PARIS- World powers will seek to raise tens of millions of dollars in emergency aid for the Lebanese army at a meeting on Thursday, aiming to prevent the military from collapsing as the country's economic and political crisis worsens, a French official said.
Paris, which has led aid efforts to its former colony, has sought to ramp up pressure on Lebanon's squabbling politicians, after failed attempts to rally them to agree a new government and launch reforms to unlock foreign cash.
Discontent is brewing among Lebanon's security forces over a currency crash that has wiped out most of the value of their salaries. To tackle that, France will host on Thursday a virtual meeting with partners including the United States, Russia, China and European powers and the Gulf Arab region.
Lebanon's pound has lost 90% of its value against the dollar since late 2019 in a financial meltdown that poses the biggest threat to stability since the 1975-1990 civil war.
Army chief Joseph Aoun was in France in May to warn of an increasingly untenable situation with salaries falling five or six fold in value, forcing many to take extra jobs and some to leave the army altogether.
"The Lebanese army is the pillar in Lebanon and ensures that the security situation in the country doesn't degenerate so it's an immediate interest to help them carry out their mission," an official at the French Armed Forces Ministry told reporters on condition of anonymity.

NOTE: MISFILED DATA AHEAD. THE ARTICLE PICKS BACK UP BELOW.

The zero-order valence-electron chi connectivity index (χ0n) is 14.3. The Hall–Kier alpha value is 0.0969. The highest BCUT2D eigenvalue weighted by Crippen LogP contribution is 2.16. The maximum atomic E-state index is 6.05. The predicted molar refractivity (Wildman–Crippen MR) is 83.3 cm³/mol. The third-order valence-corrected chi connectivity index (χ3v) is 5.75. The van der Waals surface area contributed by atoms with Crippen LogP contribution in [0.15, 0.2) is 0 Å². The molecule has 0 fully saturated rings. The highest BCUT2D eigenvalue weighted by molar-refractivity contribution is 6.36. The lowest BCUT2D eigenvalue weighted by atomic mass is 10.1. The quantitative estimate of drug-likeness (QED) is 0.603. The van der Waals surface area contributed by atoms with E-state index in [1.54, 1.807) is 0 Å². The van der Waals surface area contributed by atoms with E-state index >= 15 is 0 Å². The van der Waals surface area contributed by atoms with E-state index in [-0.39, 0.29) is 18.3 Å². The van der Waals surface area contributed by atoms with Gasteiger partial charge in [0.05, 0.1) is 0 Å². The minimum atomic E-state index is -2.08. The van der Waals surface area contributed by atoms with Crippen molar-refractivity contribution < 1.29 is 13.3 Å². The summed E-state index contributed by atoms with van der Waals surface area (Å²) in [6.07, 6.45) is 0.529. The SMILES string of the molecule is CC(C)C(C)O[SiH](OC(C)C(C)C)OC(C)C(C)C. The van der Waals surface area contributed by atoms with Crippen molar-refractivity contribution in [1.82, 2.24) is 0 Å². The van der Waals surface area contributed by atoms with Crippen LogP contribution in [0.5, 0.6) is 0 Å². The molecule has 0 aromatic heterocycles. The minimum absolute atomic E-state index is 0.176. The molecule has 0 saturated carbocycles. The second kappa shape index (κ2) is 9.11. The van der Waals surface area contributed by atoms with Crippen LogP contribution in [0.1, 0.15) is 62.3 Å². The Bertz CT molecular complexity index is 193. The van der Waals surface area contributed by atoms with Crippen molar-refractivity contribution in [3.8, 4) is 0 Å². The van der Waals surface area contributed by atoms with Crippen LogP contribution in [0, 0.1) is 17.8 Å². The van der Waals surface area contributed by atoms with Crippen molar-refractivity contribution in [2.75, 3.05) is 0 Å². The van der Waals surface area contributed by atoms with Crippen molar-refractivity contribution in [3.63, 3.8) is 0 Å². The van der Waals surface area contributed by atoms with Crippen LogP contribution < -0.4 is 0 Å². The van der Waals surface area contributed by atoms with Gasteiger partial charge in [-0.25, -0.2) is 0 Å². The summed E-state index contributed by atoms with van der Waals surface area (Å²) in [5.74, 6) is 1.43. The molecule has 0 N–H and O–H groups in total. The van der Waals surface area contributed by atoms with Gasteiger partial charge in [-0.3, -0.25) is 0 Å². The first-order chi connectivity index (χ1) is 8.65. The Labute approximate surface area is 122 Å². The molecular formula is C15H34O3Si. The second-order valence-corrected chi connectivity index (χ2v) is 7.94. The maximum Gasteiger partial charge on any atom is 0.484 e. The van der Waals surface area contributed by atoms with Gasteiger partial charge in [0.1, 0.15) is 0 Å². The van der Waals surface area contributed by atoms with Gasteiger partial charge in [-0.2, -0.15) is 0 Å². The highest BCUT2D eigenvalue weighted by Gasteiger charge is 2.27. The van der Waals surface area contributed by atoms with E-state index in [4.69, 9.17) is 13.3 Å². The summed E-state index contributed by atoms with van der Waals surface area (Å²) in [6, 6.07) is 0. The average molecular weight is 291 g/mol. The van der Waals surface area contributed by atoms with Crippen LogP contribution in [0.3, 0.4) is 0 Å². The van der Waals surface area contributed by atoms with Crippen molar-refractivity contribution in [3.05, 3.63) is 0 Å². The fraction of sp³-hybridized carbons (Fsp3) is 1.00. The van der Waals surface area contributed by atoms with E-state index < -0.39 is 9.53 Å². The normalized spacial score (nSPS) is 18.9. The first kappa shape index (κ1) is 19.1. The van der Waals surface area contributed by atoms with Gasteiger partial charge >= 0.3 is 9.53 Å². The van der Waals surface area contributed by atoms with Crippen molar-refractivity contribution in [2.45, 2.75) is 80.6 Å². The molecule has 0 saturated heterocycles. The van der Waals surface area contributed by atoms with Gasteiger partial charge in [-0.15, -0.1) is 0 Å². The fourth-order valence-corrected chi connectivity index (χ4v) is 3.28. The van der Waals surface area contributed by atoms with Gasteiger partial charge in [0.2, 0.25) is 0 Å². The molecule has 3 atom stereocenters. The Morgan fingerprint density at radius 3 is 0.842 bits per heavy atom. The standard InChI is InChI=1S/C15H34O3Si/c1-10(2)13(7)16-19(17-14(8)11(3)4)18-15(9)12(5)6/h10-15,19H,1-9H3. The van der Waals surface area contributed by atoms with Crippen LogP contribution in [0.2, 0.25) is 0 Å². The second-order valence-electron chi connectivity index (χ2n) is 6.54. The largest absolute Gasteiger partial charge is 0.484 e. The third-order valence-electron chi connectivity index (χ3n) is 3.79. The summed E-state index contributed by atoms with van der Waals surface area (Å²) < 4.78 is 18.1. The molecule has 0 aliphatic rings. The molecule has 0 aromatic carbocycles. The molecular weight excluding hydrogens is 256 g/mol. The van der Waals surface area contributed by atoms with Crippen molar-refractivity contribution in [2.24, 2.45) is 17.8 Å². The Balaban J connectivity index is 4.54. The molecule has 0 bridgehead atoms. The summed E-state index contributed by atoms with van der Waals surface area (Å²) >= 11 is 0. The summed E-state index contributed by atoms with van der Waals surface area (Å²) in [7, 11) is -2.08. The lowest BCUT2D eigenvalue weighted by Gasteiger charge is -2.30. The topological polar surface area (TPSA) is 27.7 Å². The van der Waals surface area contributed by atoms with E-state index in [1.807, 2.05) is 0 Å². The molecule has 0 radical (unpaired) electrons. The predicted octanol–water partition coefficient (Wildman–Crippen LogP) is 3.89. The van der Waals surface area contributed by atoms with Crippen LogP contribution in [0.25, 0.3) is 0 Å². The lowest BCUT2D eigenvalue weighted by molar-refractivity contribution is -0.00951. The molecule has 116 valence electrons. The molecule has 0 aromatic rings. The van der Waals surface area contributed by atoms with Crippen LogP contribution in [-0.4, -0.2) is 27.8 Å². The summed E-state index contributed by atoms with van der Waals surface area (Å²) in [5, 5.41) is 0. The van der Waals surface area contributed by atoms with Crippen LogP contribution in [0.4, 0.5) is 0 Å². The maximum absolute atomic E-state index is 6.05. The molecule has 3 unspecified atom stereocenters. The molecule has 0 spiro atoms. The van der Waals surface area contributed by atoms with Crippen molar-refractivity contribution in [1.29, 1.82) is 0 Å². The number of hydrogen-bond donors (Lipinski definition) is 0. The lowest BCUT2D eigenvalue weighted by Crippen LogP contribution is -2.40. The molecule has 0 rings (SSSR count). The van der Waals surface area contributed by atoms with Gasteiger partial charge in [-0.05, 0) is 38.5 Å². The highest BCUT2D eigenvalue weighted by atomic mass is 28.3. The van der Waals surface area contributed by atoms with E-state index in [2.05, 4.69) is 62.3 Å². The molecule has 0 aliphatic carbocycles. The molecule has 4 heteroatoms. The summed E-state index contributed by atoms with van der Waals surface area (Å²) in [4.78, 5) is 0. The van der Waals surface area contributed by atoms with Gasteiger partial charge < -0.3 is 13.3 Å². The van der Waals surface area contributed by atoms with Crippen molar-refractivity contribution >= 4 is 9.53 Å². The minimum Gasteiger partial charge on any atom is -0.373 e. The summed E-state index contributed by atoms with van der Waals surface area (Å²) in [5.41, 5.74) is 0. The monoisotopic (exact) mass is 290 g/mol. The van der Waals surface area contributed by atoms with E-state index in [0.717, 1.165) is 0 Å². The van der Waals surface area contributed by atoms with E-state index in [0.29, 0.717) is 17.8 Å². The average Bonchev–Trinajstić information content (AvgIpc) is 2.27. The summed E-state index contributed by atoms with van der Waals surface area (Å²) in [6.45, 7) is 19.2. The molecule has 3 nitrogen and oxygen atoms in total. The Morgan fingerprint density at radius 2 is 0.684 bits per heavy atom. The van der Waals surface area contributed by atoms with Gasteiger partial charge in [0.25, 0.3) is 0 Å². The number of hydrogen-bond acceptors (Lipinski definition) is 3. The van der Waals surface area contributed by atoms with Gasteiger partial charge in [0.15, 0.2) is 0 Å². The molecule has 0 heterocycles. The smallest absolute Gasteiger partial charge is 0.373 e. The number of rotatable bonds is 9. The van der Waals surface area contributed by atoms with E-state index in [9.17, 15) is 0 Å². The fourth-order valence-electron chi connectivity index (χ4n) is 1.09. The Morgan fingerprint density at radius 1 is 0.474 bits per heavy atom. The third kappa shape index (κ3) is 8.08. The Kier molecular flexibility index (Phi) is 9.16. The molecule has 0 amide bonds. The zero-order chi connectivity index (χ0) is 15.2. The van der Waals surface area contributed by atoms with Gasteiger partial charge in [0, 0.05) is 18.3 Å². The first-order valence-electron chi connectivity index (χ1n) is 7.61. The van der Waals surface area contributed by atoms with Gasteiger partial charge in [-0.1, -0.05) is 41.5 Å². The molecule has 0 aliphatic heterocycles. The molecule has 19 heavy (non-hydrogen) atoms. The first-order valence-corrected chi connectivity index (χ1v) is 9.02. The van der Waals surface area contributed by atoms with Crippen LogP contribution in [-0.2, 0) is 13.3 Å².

The official, who said the kind of support being envisaged was just a temporary solution, said the conference would not seek to pay wages but rather offer food, medical supplies, spare parts for military equipment and even fuel.
The army has long been seen as one of the few institutions in Lebanon that can rally national pride and create unity. Its collapse at the start of the civil war, when it split along sectarian lines, led to Lebanon's descent into militia rule.
Asked whether the French initiative could save the army in the long term, the official said: "When you are in an emergency room in hospital, you don't think about how much blood you will need in two or three months. It's the same here."
(Reporting by John Irish; Editing by Edmund Blair) ((firstname.lastname@example.org; 0033-1 49 49 53 42;))